Project Management Q&A (and some student comments too…)
During our online Project Management webinars, we get some excellent questions and comments from our academic scientists. We share here some of those comments, questions and our responses for you to get a better taste of how project management can impact you now and as you move on in your professional career.
“This is making me wonder why fresh Ph.D. students are not taught project management. Now, in my fourth year, I feel I’ve learned all of this by trial by fire – sink or swim, either you manage the project well or it fails and you’ve wasted months. I wish that I had had explicit training on this before my general exam!”
“I was literally JUST writing a note about how useful this would be in like yr2”
“I am in my 2nd year about to give my general exam… this is really valuable for me to plan”
“Are there any good, free project management software with Gantt chart generators that you’d recommend?”
“I’m finding it very helpful to hear how you construct the “essential questions” to address in order to meet the criteria for each phase or each role. Thank you!”
Q & A
These are actual questions that were asked during SciPhD Project Management Online Training programs, along with our replies.
Q: I feal like my PI is project customer, sponsor and stakeholder at the same time.
A: In most cases, your PI is likely your customer since they fund your research (cost), approve your project plan (objectives), and agree on estimiated time for completion (time). Your sponsor(s) are people who can use their administrative authority to get other stakeholders in line in support of your project (e.g. a department head). The stakeholders are those who are interested in the project but can’t materially affect the project directly (e.g. committee members, interested faculty).
Q: I am not sure whether time estimation is realistic. Take literature review for example. Scientists keep discovering more and more articles. How do I reasonably make an estimate?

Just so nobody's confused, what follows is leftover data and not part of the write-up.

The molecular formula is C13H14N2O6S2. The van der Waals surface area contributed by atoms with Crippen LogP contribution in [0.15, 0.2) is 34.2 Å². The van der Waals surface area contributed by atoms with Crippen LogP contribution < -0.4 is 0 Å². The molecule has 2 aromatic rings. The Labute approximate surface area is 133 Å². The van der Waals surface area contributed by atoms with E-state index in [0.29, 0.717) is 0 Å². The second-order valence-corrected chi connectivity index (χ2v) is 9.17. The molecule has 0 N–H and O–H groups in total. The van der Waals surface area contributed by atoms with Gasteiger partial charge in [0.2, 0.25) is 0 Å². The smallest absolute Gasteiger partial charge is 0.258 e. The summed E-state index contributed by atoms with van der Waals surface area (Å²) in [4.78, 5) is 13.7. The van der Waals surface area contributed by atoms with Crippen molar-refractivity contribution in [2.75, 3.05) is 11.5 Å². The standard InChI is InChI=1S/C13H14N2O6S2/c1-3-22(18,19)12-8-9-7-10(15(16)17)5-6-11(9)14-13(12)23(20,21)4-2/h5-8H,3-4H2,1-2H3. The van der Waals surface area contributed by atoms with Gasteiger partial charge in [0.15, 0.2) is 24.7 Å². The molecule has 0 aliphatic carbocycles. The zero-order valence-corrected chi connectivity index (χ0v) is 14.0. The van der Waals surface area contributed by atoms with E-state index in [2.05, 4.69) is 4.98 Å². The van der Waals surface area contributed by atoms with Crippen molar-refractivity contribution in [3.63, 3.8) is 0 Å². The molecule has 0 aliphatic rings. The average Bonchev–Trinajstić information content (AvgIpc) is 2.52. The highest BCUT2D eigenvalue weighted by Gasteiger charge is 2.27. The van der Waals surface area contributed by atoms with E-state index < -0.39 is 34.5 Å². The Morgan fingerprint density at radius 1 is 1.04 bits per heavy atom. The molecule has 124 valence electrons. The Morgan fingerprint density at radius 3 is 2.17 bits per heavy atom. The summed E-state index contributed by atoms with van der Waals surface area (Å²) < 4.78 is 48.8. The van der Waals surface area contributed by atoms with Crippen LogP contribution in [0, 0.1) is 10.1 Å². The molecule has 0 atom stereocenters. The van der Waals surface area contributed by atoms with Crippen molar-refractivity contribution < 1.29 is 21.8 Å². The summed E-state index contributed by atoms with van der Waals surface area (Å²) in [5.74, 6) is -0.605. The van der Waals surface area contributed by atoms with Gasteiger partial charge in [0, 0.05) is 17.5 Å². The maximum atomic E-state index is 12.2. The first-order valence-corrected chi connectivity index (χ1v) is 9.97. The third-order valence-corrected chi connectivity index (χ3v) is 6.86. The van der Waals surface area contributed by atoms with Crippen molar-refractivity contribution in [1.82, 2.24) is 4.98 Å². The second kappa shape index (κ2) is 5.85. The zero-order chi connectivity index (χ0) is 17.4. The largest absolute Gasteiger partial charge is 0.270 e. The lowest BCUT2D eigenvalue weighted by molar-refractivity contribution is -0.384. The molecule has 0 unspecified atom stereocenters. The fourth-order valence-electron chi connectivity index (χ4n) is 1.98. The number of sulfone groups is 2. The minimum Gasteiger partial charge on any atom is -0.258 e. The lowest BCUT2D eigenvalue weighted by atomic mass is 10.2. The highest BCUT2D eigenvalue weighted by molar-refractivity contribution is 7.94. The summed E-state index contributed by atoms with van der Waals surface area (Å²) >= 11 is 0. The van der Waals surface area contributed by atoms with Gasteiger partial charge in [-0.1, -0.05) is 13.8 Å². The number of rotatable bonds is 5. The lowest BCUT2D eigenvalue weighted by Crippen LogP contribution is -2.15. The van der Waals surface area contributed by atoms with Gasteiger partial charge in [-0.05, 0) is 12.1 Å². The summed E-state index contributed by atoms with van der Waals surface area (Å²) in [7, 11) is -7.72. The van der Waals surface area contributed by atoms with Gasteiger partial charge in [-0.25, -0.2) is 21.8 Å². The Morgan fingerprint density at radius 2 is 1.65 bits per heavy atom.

A: This is a critical skill as a project manager. In professional organizations, you will likely be constrained by timelines that are difficult to change. You therefore must make decisions on how much literature review can be obtained as part of your project. One of your assumptions that you will state is that “the time allocated for review of the scientific literature will provide adequate background for the successful continuation of the project”. When you review the project plan with the customer, they will have to either agree with that assumption, or re-negotiate the available time for the project. These assumptions and agreements are documented so that you are covering your… … assumptions.
Q: What if you can identify the risk but cannot come up with a way to mitigate it just yet?
A: If you can’t mitigate the risk, then you have three choices: you either accept the risk, which essentially means that you and the project customer have agreed that the importance of the project is worth risking that eventuality occurring, or 2) you avoid the risk by changing the project if those conditions do occur. Finally, you could 3) transfer the risk to a third party who may be better suited to successfully complete that part of the project. For example, a core facility may be more likely to succeed at synthesizing a fusion protein that you, so you transfer the risk (and thereby lower risk of failure). Again, your customer should be part of that decision and formally sign off on the agreed approach.